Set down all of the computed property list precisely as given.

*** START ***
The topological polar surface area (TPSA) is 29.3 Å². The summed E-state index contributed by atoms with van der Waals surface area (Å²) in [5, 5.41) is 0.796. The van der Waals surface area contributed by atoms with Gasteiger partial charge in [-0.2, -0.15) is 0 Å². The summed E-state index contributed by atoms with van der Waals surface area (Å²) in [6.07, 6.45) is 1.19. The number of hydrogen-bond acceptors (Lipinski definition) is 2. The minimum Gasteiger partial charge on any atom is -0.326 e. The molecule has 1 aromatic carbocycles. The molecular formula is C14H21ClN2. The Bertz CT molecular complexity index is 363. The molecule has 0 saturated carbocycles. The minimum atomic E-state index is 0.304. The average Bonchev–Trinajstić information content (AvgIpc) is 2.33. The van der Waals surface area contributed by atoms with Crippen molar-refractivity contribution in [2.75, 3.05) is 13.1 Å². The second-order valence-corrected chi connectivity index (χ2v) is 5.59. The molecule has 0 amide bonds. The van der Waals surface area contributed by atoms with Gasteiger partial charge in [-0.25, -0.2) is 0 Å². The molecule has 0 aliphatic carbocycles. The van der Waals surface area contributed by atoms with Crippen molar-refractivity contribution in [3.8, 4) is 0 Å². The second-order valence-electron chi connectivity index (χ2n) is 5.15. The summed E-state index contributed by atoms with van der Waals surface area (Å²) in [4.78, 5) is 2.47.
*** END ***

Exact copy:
The topological polar surface area (TPSA) is 29.3 Å². The summed E-state index contributed by atoms with van der Waals surface area (Å²) in [5, 5.41) is 0.796. The van der Waals surface area contributed by atoms with Gasteiger partial charge in [-0.2, -0.15) is 0 Å². The summed E-state index contributed by atoms with van der Waals surface area (Å²) in [6.07, 6.45) is 1.19. The number of hydrogen-bond acceptors (Lipinski definition) is 2. The minimum Gasteiger partial charge on any atom is -0.326 e. The molecule has 1 aromatic carbocycles. The molecular formula is C14H21ClN2. The Bertz CT molecular complexity index is 363. The molecule has 0 saturated carbocycles. The minimum atomic E-state index is 0.304. The average Bonchev–Trinajstić information content (AvgIpc) is 2.33. The van der Waals surface area contributed by atoms with Crippen molar-refractivity contribution in [2.75, 3.05) is 13.1 Å². The second-order valence-corrected chi connectivity index (χ2v) is 5.59. The molecule has 0 amide bonds. The van der Waals surface area contributed by atoms with Gasteiger partial charge in [-0.25, -0.2) is 0 Å². The molecule has 0 aliphatic carbocycles. The van der Waals surface area contributed by atoms with Crippen molar-refractivity contribution in [3.8, 4) is 0 Å². The second-order valence-electron chi connectivity index (χ2n) is 5.15. The summed E-state index contributed by atoms with van der Waals surface area (Å²) in [4.78, 5) is 2.47.